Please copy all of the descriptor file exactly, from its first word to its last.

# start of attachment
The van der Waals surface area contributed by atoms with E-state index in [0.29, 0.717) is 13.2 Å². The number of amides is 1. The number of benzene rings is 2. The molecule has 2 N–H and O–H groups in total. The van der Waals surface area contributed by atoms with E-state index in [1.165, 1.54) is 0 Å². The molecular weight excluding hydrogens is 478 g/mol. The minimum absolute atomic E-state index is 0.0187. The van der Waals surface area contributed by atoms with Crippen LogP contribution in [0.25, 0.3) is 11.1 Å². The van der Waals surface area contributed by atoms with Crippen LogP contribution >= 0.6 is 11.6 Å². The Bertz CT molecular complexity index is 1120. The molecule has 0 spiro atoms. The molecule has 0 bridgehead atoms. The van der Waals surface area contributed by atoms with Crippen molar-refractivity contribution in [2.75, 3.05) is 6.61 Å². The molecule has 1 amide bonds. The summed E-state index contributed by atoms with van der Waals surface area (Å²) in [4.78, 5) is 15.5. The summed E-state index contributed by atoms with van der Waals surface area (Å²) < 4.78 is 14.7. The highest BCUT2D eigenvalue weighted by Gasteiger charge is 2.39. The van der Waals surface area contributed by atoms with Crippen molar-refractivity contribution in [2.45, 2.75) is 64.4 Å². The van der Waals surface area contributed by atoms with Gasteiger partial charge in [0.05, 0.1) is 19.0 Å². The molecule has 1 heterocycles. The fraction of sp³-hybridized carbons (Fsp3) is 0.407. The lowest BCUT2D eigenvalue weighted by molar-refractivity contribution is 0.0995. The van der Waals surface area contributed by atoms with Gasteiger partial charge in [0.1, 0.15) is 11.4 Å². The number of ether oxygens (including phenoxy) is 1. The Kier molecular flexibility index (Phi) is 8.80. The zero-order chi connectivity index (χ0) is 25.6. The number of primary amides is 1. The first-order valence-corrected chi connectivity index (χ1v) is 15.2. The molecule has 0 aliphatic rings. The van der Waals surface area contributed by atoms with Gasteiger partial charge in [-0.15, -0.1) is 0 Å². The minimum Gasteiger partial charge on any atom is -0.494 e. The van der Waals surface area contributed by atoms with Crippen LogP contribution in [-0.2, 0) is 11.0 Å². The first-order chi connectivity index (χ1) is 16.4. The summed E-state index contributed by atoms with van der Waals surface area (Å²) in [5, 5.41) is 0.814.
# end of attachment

The van der Waals surface area contributed by atoms with E-state index in [0.29, 0.717) is 13.2 Å². The number of amides is 1. The number of benzene rings is 2. The molecule has 2 N–H and O–H groups in total. The van der Waals surface area contributed by atoms with E-state index in [1.165, 1.54) is 0 Å². The molecular weight excluding hydrogens is 478 g/mol. The minimum absolute atomic E-state index is 0.0187. The van der Waals surface area contributed by atoms with Crippen LogP contribution in [0.25, 0.3) is 11.1 Å². The van der Waals surface area contributed by atoms with Crippen LogP contribution >= 0.6 is 11.6 Å². The Bertz CT molecular complexity index is 1120. The molecule has 0 spiro atoms. The molecule has 0 bridgehead atoms. The van der Waals surface area contributed by atoms with Crippen molar-refractivity contribution in [2.75, 3.05) is 6.61 Å². The molecule has 1 amide bonds. The summed E-state index contributed by atoms with van der Waals surface area (Å²) in [4.78, 5) is 15.5. The summed E-state index contributed by atoms with van der Waals surface area (Å²) < 4.78 is 14.7. The highest BCUT2D eigenvalue weighted by Gasteiger charge is 2.39. The van der Waals surface area contributed by atoms with Crippen molar-refractivity contribution in [2.45, 2.75) is 64.4 Å². The van der Waals surface area contributed by atoms with Gasteiger partial charge in [0.05, 0.1) is 19.0 Å². The molecule has 1 heterocycles. The fraction of sp³-hybridized carbons (Fsp3) is 0.407. The lowest BCUT2D eigenvalue weighted by molar-refractivity contribution is 0.0995. The van der Waals surface area contributed by atoms with Gasteiger partial charge in [0.1, 0.15) is 11.4 Å². The number of ether oxygens (including phenoxy) is 1. The Kier molecular flexibility index (Phi) is 8.80. The zero-order chi connectivity index (χ0) is 25.6. The number of primary amides is 1. The first-order valence-corrected chi connectivity index (χ1v) is 15.2. The molecule has 0 aliphatic rings. The van der Waals surface area contributed by atoms with Gasteiger partial charge in [-0.15, -0.1) is 0 Å². The minimum Gasteiger partial charge on any atom is -0.494 e. The van der Waals surface area contributed by atoms with Crippen LogP contribution in [-0.2, 0) is 11.0 Å². The first-order chi connectivity index (χ1) is 16.4. The summed E-state index contributed by atoms with van der Waals surface area (Å²) in [5, 5.41) is 0.814.